Gratitude Revisited

We’ve all heard the power of gratitude.

Research is uncovering how it affects us, our brains and our mental health.

Many studies over the past decade have found that people who consciously count their blessings tend to be happier and less depressed.

Gratitude leads to more positive emotions, better health, greater ability to deal with adversity, and stronger relationships.

One study found that people who expressed gratitude for their partners not only felt more positive toward their partner, but also felt more comfortable expressing concerns about their relationship.

We know the practice of gratitude is good for us, but it doesn’t mean we get around to it.

In business and life in general, we focus much of our time and energy on what we don’t have. What we’re pursuing. The next business deal, 10 lbs. to lose, improved communication…

It’s a by-product of trying to grow and improve ourselves and companies.

But it’s easy for that focus to lead us astray. To unbalance our brains.

Too much attention on what we don’t have can shrink our ability to generate what we want.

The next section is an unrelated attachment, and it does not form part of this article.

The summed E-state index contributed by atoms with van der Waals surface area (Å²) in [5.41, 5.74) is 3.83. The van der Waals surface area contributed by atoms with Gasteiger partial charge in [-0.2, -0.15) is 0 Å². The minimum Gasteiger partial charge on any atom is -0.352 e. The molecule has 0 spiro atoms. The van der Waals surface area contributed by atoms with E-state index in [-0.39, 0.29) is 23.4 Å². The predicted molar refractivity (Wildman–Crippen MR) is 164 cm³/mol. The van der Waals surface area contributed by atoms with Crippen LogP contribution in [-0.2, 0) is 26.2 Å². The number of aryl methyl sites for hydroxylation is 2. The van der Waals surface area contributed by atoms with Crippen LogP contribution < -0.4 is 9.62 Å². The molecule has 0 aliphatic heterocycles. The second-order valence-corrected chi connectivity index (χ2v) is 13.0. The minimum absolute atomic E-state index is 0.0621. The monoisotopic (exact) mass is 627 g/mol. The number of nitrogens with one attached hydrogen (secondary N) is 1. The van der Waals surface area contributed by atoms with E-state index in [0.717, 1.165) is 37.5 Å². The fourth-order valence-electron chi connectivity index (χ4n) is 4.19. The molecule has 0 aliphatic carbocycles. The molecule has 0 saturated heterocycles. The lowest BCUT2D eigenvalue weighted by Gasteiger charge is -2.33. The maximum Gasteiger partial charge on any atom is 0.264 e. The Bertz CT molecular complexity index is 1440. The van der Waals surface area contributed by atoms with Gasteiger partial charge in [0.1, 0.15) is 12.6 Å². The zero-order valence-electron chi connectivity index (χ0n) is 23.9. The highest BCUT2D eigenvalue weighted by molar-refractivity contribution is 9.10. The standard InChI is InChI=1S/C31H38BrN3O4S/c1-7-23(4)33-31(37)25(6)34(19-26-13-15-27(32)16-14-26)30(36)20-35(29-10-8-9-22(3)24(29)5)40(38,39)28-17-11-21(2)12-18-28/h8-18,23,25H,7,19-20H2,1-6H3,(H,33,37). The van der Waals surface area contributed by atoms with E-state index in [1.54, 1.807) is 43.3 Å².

Gratitude helps re-balance.

It focuses us on all the goodness already in our lives. The tangibles and intangibles.

So, I loved this 2-week practice I ran across in a blog post by Brigitte van Tuijl.

Her questions make an excellent counterbalance.

  • What do you appreciate?
  • What’s already working in your business?
  • What’s already working in your life?
  • What makes you happy now?
  • What are you excited about?
  • What’s good about you and what you do?
  • Where can you already see signs that things are working out for you?

You can read the full post here:

#MentalHealth #WorkplaceMentalHealth #LeadershipDevelopment #Mastery #GrowthMindset #Transformation #Awareness #ConsciousLeadership #mindfulness #PersonalDevelopment #Success #BurnoutPrevention #Resilience #Wellness #EmotionalHealth #EmotionalIntelligence #Emotions #Transformation #Potential

Leave a Reply

Your email address will not be published. Required fields are marked *

This site uses Akismet to reduce spam. Learn how your comment data is processed.